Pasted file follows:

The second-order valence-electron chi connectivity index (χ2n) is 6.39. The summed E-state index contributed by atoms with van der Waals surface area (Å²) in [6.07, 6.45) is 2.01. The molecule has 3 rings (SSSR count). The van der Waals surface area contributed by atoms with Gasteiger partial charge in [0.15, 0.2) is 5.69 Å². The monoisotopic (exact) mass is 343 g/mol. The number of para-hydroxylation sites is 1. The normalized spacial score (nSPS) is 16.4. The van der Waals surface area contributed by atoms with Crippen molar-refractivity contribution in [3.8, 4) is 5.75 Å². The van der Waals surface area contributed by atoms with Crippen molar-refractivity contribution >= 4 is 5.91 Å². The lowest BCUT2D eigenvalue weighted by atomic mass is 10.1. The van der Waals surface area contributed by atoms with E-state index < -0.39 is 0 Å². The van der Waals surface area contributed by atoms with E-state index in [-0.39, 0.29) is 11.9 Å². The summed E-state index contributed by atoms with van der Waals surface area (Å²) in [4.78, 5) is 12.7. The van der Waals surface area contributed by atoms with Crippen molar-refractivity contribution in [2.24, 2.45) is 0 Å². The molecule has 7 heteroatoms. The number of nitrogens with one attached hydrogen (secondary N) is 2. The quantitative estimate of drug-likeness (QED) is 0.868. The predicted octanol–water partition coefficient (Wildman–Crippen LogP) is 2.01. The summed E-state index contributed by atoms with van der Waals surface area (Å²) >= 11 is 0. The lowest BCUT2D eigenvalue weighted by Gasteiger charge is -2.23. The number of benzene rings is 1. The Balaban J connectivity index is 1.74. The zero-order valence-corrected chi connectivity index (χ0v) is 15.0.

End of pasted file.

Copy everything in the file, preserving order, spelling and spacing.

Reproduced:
The second-order valence-electron chi connectivity index (χ2n) is 6.39. The summed E-state index contributed by atoms with van der Waals surface area (Å²) in [6.07, 6.45) is 2.01. The molecule has 3 rings (SSSR count). The van der Waals surface area contributed by atoms with Gasteiger partial charge in [0.15, 0.2) is 5.69 Å². The monoisotopic (exact) mass is 343 g/mol. The number of para-hydroxylation sites is 1. The normalized spacial score (nSPS) is 16.4. The van der Waals surface area contributed by atoms with Crippen molar-refractivity contribution in [3.8, 4) is 5.75 Å². The van der Waals surface area contributed by atoms with Crippen molar-refractivity contribution >= 4 is 5.91 Å². The lowest BCUT2D eigenvalue weighted by atomic mass is 10.1. The van der Waals surface area contributed by atoms with E-state index < -0.39 is 0 Å². The van der Waals surface area contributed by atoms with E-state index in [-0.39, 0.29) is 11.9 Å². The summed E-state index contributed by atoms with van der Waals surface area (Å²) in [4.78, 5) is 12.7. The van der Waals surface area contributed by atoms with Crippen molar-refractivity contribution in [2.24, 2.45) is 0 Å². The molecule has 7 heteroatoms. The number of nitrogens with one attached hydrogen (secondary N) is 2. The quantitative estimate of drug-likeness (QED) is 0.868. The predicted octanol–water partition coefficient (Wildman–Crippen LogP) is 2.01. The summed E-state index contributed by atoms with van der Waals surface area (Å²) >= 11 is 0. The lowest BCUT2D eigenvalue weighted by Gasteiger charge is -2.23. The number of benzene rings is 1. The Balaban J connectivity index is 1.74. The zero-order valence-corrected chi connectivity index (χ0v) is 15.0.